When wood decking is installed, the gaps between the deck boards should be sized according to their moisture content at the time of installation. Kiln-dried decking will require wider gaps than wet lumber.
End cuts and bolt holes in pressure-treated decking and framing should always be re-treated with a wood preservative prior to installation. Sealing the ends of the boards with a penetrating oil will help block moisture absorption through the end grain, which will limit cracking and checking.
Even though the bark side of this decking has a knot, it should still be installed facing toward the weather.
Some decking might initially look better with the bark side down, but eventually water can get under the grain and lift it, causing the board to peel.
To provide a stronger connection, the author often uses exterior construction adhesive when installing T&G or shiplap porch flooring.
After installation, the author protects wood decking from rain and construction damage with a layer of plastic. The interlocking rubber mats provide additional impact protection and limit UV exposure.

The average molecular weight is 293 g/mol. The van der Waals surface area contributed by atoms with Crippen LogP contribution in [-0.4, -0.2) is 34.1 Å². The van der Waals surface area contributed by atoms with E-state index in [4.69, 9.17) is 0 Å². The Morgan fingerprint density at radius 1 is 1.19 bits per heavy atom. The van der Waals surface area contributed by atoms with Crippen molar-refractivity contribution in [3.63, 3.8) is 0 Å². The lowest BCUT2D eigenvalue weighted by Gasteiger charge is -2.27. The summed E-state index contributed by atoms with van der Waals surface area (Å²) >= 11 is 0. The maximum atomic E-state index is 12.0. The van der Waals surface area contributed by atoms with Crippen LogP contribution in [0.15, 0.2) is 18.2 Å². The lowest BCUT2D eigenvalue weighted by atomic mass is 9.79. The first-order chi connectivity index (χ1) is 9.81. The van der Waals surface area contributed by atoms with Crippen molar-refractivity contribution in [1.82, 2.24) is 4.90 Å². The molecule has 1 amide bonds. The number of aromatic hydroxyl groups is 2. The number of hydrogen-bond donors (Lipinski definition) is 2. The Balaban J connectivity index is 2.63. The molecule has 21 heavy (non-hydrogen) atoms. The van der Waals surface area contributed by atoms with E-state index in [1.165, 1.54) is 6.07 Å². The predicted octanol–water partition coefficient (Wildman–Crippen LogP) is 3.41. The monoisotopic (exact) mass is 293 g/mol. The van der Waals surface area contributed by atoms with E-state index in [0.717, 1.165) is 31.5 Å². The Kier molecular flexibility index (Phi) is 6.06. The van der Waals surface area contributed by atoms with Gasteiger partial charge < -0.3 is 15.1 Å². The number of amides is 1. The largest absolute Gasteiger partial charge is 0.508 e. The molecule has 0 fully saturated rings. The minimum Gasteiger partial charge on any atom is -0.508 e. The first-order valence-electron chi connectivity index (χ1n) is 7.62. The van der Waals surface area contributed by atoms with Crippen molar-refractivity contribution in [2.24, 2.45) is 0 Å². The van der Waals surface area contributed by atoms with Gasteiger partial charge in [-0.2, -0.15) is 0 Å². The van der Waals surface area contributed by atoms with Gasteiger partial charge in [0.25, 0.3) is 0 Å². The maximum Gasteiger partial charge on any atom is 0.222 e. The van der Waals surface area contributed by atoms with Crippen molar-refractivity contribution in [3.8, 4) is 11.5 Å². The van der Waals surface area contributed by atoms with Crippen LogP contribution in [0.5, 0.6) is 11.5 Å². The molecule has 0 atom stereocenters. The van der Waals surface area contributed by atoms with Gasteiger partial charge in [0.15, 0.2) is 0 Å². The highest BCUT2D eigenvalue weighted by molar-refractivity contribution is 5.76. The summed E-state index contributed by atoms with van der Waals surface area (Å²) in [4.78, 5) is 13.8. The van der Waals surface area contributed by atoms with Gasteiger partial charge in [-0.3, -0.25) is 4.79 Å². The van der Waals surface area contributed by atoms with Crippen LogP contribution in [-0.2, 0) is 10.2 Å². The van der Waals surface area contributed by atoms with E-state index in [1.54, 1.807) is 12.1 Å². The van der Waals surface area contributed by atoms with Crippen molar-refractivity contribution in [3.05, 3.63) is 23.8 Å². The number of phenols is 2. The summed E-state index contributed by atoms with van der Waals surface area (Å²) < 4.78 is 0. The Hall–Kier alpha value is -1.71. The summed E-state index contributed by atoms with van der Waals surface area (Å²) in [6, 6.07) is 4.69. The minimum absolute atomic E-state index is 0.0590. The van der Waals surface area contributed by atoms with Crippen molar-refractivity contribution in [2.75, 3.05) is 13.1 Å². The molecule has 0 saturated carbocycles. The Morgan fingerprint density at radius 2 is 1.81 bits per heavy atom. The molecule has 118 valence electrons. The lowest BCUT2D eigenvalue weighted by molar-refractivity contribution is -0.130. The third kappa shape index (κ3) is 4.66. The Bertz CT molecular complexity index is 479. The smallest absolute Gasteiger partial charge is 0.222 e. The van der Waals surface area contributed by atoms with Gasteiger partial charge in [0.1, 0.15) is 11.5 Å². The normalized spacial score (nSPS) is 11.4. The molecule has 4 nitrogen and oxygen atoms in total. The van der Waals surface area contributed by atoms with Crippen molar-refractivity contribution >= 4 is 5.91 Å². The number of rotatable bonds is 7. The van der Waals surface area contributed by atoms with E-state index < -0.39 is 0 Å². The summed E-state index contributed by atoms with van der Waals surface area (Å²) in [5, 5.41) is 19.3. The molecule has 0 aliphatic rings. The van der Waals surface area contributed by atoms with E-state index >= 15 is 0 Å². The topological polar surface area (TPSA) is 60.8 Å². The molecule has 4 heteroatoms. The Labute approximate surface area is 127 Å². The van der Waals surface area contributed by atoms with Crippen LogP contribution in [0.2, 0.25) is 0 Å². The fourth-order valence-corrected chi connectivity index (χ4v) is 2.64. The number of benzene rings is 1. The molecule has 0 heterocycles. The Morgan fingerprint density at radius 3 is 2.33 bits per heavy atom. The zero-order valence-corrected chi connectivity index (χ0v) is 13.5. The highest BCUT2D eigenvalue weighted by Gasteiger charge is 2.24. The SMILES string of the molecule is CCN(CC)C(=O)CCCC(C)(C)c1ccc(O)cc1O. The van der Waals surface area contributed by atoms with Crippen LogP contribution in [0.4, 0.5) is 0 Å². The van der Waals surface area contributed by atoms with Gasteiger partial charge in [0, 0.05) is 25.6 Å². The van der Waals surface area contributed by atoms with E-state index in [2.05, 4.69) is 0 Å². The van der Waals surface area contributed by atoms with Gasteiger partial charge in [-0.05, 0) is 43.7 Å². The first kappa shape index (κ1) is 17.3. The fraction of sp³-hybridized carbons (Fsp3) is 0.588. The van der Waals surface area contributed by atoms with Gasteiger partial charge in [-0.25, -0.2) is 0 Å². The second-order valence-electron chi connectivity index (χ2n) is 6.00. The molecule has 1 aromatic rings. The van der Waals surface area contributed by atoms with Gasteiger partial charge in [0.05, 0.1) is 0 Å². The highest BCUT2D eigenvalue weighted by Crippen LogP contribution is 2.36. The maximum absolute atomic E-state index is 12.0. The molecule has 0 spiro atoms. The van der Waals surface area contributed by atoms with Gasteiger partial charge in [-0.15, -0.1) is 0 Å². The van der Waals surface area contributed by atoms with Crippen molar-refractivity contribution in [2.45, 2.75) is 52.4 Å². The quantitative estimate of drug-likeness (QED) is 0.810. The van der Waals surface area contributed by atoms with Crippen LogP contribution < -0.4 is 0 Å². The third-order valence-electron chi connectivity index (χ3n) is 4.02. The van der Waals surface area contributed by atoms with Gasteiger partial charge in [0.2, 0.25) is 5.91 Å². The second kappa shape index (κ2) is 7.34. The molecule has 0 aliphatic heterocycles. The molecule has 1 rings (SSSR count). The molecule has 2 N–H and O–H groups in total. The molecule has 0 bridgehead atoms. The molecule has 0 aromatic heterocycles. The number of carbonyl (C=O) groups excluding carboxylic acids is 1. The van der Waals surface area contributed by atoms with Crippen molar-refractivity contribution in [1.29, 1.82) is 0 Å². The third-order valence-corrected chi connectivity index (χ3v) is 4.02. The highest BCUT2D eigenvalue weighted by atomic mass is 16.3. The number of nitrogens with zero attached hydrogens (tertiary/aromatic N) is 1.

Wood decking installed with small trim-head screws will eventually start to cup, which lifts the decking and breaks the screws. The #10 deck screws the author prefers have a wide heads to hold the boards down. Cutting knives on the underside help countersink the screw heads, which prevents splitting.
A worker fastens the author’s custom-milled shiplap porch flooring to the framing with 2 1/2-inch-long stainless steel staples. This area will later be enclosed with a screened porch, so the joints between boards need to be tight to keep insects out.
When the deck design requires hidden fasteners, the author uses Grabber’s Deckmaster brackets, which are available in both powder-coated (shown) and stainless steel versions.